In Part 1, I shared some of the emotions that come with a driving daughter. I have heard from many friends going through the same crucible, and I have received excellent advice from friends whose kids are already on the road. I appreciate it all. A couple of themes repeat:
1. Expose new drivers to different types of vehicles.
2. Expose new drivers to different driving conditions -- from rural roads, to city streets, to the interstate, and in between. Experience behind the wheel and in different conditions makes for a more confident and comfortable driver.
3. Driver's education, while not a state requirement, is a great benefit. And....
4. Perhaps the best advice I got, ban the phrase, "I know" from the car while you are teaching your kid how to drive!
At the top of the features list for new drivers -- at least for the parents of new drivers -- is safety technology. The developments brought to market in the past few years make vehicles exponentially safer now than when we started driving. In fact, in most recent years much of the revolutionary technology has become standard equipment, where before it might have been available only as a very expensive option.
If we track the history of auto safety, the improvements we have seen in the past two decades are amazing. From the advent of popular cars to around 2000, we saw the introduction of safety technology from cruise control to anti-lock breaks, as well as the seatbelt and airbags. But even in recent years the design of these old-school safety features has improved -- seatbelts and airbags are now smart and engage in a variety of ways, depending on their nanosecond responses to crash profiles.
The newer generation of safety features on cars focuses heavily on Driver Assistive Technology. While self-driving cars get a lot of attention and stoke SciFi dreams, DAT features are already hear and make driving safer for everyone. What kinds of things does DAT bring to the driving experience? It is really any technology that removes or minimizes the negative impact of human error. Electronic Stability Control, Blind Spot Detection, Forward Collision Warning, and Lane Departure Warning are all examples. More sophisticated tools include Rear and Frontal Cameras, Automatic Emergency Breaking, and Rear Cross Traffic Alerts. If you want a more robust description of what is out there, you can look this list over. It runs from auto sensing windshield wipers to night vision, and everything in between!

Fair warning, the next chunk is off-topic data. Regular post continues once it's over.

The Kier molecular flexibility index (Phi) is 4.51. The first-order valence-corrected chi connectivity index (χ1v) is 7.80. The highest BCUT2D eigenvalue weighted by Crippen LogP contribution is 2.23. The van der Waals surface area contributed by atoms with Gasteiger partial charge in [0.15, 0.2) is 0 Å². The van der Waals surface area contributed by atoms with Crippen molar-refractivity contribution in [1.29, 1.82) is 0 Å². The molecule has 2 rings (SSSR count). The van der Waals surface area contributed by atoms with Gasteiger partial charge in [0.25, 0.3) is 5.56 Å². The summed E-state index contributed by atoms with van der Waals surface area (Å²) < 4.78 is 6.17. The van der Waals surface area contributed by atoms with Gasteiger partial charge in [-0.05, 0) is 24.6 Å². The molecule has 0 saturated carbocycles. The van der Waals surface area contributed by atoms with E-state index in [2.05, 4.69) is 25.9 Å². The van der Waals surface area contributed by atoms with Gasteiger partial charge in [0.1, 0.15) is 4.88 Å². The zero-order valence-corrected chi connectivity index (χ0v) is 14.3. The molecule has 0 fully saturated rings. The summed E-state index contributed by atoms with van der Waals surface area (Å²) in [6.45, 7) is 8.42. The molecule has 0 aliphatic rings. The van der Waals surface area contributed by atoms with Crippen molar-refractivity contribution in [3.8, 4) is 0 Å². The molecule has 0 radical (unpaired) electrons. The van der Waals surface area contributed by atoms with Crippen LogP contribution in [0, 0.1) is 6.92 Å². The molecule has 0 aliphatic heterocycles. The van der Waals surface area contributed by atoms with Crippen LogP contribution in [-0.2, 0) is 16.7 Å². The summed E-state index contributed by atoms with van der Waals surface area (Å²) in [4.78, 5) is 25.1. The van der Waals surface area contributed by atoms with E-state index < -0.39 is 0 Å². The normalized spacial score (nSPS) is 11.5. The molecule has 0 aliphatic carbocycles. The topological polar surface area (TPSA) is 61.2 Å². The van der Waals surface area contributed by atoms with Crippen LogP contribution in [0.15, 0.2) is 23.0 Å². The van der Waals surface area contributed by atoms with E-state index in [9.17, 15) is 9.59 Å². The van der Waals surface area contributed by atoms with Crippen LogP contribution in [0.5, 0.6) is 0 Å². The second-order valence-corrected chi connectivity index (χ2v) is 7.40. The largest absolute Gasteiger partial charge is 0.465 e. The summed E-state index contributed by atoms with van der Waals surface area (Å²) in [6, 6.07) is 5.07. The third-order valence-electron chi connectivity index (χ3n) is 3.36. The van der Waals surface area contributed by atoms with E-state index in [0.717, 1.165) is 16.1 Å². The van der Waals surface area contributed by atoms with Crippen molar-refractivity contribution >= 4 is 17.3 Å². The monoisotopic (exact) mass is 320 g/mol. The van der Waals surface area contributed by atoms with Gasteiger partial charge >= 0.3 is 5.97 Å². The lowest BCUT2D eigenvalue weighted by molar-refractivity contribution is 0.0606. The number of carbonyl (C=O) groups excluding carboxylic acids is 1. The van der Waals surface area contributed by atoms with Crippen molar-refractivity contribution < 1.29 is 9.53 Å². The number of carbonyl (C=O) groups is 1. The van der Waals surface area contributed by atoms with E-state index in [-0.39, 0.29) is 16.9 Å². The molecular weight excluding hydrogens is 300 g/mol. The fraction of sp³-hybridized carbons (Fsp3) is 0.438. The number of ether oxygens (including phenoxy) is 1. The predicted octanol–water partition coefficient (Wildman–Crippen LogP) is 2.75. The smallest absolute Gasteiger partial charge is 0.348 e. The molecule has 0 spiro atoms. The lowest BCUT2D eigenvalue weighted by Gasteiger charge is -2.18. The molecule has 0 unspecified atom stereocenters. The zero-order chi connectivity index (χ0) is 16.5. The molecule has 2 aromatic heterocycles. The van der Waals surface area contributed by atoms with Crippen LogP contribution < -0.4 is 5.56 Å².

These features were cutting edge just five years back, but now many mainline brands from Chevy, Ford, Honda, Hyundai, Mazda, Nissan and Toyota -- and more -- have some as standard equipment. In fact, as of May 1, 2018, a reverse camera is now standard equipment on every new car sold in America.
This makes selecting a safe car for a new driver a bit more complex. It's no long as simple as finding an old clunker. The injection of safety technologies means that if you look at cars built between say 2012 and today you can find a host of important Driver Assistive Technology. The key is matching the features you think are important with your budget and the other things you want in a vehicle. The good news is that the market has moved automakers to make these features a priority, so you have a wide array of options.
Next up...some resources to navigate all the options for selecting a new driver's car.